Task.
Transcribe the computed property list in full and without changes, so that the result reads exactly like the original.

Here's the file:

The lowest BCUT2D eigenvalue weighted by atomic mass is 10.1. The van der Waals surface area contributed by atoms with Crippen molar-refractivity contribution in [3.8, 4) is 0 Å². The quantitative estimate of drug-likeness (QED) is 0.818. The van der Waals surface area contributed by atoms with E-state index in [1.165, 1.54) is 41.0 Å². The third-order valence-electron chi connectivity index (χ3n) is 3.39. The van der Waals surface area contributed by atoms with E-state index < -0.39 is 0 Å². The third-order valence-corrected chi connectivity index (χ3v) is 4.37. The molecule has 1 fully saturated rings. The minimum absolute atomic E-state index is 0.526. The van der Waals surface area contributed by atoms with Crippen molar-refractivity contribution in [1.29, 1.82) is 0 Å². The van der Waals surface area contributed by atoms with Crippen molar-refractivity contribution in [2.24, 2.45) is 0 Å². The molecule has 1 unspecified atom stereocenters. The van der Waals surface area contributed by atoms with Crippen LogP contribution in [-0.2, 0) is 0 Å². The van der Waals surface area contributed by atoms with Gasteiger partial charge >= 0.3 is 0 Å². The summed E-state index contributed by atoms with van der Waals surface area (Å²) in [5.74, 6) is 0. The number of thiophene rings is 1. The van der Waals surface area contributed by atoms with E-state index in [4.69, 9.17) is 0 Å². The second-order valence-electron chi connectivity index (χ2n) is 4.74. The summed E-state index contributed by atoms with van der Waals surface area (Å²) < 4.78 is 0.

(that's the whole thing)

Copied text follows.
The lowest BCUT2D eigenvalue weighted by atomic mass is 10.1. The van der Waals surface area contributed by atoms with Crippen molar-refractivity contribution in [3.8, 4) is 0 Å². The quantitative estimate of drug-likeness (QED) is 0.818. The van der Waals surface area contributed by atoms with E-state index in [1.165, 1.54) is 41.0 Å². The third-order valence-electron chi connectivity index (χ3n) is 3.39. The van der Waals surface area contributed by atoms with E-state index < -0.39 is 0 Å². The third-order valence-corrected chi connectivity index (χ3v) is 4.37. The molecule has 1 fully saturated rings. The minimum absolute atomic E-state index is 0.526. The van der Waals surface area contributed by atoms with Crippen molar-refractivity contribution in [1.29, 1.82) is 0 Å². The van der Waals surface area contributed by atoms with Crippen molar-refractivity contribution in [2.24, 2.45) is 0 Å². The molecule has 1 unspecified atom stereocenters. The van der Waals surface area contributed by atoms with Crippen LogP contribution in [-0.2, 0) is 0 Å². The van der Waals surface area contributed by atoms with Gasteiger partial charge >= 0.3 is 0 Å². The summed E-state index contributed by atoms with van der Waals surface area (Å²) in [5.74, 6) is 0. The number of thiophene rings is 1. The van der Waals surface area contributed by atoms with E-state index in [4.69, 9.17) is 0 Å². The second-order valence-electron chi connectivity index (χ2n) is 4.74. The summed E-state index contributed by atoms with van der Waals surface area (Å²) < 4.78 is 0.